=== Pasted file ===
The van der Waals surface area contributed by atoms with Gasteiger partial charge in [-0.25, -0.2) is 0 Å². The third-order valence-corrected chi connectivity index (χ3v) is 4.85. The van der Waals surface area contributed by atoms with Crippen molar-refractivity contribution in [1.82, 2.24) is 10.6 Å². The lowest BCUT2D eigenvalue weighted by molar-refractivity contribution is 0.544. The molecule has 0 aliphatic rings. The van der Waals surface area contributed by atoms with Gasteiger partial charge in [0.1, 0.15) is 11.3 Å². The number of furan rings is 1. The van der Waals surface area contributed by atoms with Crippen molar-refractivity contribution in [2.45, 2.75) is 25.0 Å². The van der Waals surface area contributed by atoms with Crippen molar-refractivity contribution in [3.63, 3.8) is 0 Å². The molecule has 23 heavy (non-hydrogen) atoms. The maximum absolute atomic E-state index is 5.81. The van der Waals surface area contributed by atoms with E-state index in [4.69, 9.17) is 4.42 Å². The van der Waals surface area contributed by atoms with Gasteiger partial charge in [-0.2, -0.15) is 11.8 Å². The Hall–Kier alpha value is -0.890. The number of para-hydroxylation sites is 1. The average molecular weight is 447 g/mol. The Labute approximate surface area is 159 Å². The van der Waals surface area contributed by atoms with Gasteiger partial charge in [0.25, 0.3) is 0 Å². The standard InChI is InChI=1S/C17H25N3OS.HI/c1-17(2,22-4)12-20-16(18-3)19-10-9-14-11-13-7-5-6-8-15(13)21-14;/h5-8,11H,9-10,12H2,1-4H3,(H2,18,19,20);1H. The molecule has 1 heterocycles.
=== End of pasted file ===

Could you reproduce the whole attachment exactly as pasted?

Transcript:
The van der Waals surface area contributed by atoms with Gasteiger partial charge in [-0.25, -0.2) is 0 Å². The third-order valence-corrected chi connectivity index (χ3v) is 4.85. The van der Waals surface area contributed by atoms with Crippen molar-refractivity contribution in [1.82, 2.24) is 10.6 Å². The lowest BCUT2D eigenvalue weighted by molar-refractivity contribution is 0.544. The molecule has 0 aliphatic rings. The van der Waals surface area contributed by atoms with Gasteiger partial charge in [0.1, 0.15) is 11.3 Å². The number of furan rings is 1. The van der Waals surface area contributed by atoms with Crippen molar-refractivity contribution in [2.45, 2.75) is 25.0 Å². The van der Waals surface area contributed by atoms with Crippen molar-refractivity contribution in [3.63, 3.8) is 0 Å². The molecule has 23 heavy (non-hydrogen) atoms. The maximum absolute atomic E-state index is 5.81. The van der Waals surface area contributed by atoms with E-state index in [4.69, 9.17) is 4.42 Å². The van der Waals surface area contributed by atoms with Gasteiger partial charge in [-0.2, -0.15) is 11.8 Å². The Hall–Kier alpha value is -0.890. The number of para-hydroxylation sites is 1. The average molecular weight is 447 g/mol. The Labute approximate surface area is 159 Å². The van der Waals surface area contributed by atoms with Gasteiger partial charge in [0.25, 0.3) is 0 Å². The standard InChI is InChI=1S/C17H25N3OS.HI/c1-17(2,22-4)12-20-16(18-3)19-10-9-14-11-13-7-5-6-8-15(13)21-14;/h5-8,11H,9-10,12H2,1-4H3,(H2,18,19,20);1H. The molecule has 1 heterocycles.